Trying to improve biocontrol methods to protect the cabbage industry in the US state of New York, worth about $ 60 million a year, scientists came to an interesting conclusion.
When cabbage moth larvae flood the field, modern vegetable growers often try to control pests by releasing a large number of natural pest enemies, such as ladybugs, to avoid costly and potentially environmentally harmful insecticides. However, agrarians sometimes see mixed results.
In a new study by experts at Cornell University of the cabbage industry in the US state of New York, scientists were able to find out that the effectiveness of using natural enemies to control pests depends on the landscape surrounding the field.
“The landscape context can provide information on how best to use this strategy in the field,” says Ricardo Perez-Alvarez, co-author of “The effectiveness of enhancing biological control depends on the landscape context,” published in Scientific Reports.
Scientific work has shown that the production of entomophages leads to a decrease in the number of pests, better plant protection and an increase in the biomass of crops on farms surrounded by more forest and natural areas and fewer agricultural land.
But on farms, mostly surrounded by other farms, there was a reverse picture: despite the release of entomophages, the number of pests did not decrease.
The causes of this phenomenon are complex and depend on a combination of different factors, including the interaction between local entomophages and those that are added.
“Landscaping also affects how predatory insect species interact with each other,” writes Perez-Alvarez.
The scientific work was focused on the cultivation of cabbage, pests of the culture (cabbage whitewash and cabbage moth) and entomophages.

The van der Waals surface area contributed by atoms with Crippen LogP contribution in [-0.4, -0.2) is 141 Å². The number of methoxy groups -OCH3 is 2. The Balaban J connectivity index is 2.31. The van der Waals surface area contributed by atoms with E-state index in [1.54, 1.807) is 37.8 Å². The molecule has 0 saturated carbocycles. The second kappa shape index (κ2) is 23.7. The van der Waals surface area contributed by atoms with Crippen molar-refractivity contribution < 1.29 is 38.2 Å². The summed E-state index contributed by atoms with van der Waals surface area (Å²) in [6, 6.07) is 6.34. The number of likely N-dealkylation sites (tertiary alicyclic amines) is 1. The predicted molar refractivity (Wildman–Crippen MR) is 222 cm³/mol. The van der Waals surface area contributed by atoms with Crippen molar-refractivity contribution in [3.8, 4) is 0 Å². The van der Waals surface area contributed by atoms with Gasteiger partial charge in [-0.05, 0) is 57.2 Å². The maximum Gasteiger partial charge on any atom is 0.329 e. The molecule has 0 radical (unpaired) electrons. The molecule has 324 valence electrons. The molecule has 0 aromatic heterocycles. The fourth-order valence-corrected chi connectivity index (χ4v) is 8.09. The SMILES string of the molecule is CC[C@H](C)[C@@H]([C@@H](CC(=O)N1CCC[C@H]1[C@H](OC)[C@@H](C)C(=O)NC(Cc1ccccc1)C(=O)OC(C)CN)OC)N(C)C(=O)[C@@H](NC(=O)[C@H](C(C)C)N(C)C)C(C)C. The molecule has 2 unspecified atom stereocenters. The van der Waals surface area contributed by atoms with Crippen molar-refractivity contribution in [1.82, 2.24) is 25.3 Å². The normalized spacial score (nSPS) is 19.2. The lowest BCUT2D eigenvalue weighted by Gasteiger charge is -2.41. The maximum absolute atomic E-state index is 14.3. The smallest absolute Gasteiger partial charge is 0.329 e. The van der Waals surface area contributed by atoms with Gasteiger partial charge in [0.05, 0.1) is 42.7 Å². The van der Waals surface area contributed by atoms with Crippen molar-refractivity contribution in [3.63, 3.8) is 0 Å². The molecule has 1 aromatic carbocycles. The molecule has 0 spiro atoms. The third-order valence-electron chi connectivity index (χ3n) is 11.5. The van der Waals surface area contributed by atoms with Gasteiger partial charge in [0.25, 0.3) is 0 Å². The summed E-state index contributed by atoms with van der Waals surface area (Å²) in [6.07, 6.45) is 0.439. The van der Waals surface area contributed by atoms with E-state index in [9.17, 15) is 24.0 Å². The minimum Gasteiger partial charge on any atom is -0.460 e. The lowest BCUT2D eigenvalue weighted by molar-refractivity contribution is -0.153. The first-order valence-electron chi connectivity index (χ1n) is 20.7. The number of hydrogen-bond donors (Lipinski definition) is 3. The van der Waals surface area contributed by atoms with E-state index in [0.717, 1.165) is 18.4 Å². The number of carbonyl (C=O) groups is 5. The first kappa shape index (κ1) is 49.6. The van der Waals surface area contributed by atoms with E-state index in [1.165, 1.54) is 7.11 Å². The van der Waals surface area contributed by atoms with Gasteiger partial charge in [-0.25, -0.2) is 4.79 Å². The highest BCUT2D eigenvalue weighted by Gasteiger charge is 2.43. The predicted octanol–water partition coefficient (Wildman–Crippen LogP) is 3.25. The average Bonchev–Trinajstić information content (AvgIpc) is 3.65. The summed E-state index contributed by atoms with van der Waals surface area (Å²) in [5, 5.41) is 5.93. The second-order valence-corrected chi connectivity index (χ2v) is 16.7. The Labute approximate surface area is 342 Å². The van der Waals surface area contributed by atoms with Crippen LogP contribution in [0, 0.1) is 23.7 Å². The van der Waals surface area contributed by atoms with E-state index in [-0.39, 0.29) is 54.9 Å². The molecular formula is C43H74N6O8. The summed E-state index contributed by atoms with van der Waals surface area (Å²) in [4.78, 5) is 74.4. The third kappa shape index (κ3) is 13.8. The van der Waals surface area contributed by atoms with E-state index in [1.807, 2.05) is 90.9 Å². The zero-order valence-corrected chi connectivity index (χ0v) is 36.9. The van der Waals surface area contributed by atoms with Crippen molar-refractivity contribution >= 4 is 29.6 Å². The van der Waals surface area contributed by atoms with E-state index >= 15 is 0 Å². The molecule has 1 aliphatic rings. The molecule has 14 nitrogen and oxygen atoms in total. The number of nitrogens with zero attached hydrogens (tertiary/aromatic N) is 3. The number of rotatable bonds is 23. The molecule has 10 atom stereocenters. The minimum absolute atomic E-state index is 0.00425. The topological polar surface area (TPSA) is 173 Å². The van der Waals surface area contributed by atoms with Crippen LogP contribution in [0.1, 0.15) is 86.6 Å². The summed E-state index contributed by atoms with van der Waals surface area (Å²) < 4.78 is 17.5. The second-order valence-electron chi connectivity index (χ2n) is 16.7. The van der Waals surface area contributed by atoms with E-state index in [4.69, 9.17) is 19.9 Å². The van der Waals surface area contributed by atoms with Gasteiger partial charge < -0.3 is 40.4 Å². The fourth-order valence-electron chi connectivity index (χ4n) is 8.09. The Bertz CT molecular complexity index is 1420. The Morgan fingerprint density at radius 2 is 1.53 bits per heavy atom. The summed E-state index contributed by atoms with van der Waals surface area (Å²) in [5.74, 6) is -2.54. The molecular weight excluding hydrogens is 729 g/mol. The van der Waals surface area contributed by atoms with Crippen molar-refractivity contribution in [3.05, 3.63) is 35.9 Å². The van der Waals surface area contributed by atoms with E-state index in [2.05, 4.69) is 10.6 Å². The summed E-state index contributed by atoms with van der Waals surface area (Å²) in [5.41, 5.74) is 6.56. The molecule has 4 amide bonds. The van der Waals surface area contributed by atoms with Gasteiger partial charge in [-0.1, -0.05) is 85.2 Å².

In central New York, 156 native species of predatory insects, including seven parasitoid wasps, prey on these cabbage pests.
Among the entomophages, there are two “universal soldiers” that are popular in biocontrol: a predatory bug from the Podisus maculiventris family of bugs and a ladybug. Usually they complement each other well, because bedbugs feed on larvae, and ladybugs feed on eggs of cabbage butterflies and moths.
In the course of the study, scientists set up experimental plots on 11 cabbage farms in the center of the state, which represented a number of surrounding landscapes from agricultural land to natural areas.
On each farm, two plots were allocated for cabbage: one in the field with the natural number of entomophages, and the second with the addition of an additional number of predatory bugs and ladybugs.
Then scientists collected a wide range of data on the number of pests and predators, plant damage, and total yield. They also conducted laboratory experiments to better understand the relationships between predators and how these interactions affect pest control.
According to the results of the experiments, scientists came to the conclusion that the results of biocontrol vary in each case and largely depend on the interaction between local predators and those that are added to the environment.
It can be assumed that the amount of food available on farms surrounded by natural landscapes, such as forests, is important for providing natural predators with alternative food sources. At the same time, agricultural landscapes, such as farms, can enhance the antagonistic interactions between natural predators, as they have to compete for food.
Ultimately, a deeper understanding of the interactions between pests and their natural enemies, governed by the landscape itself, will give pest control practitioners much-needed information about where and how natural increase in enemy numbers can be implemented more efficiently, the researchers write. ...
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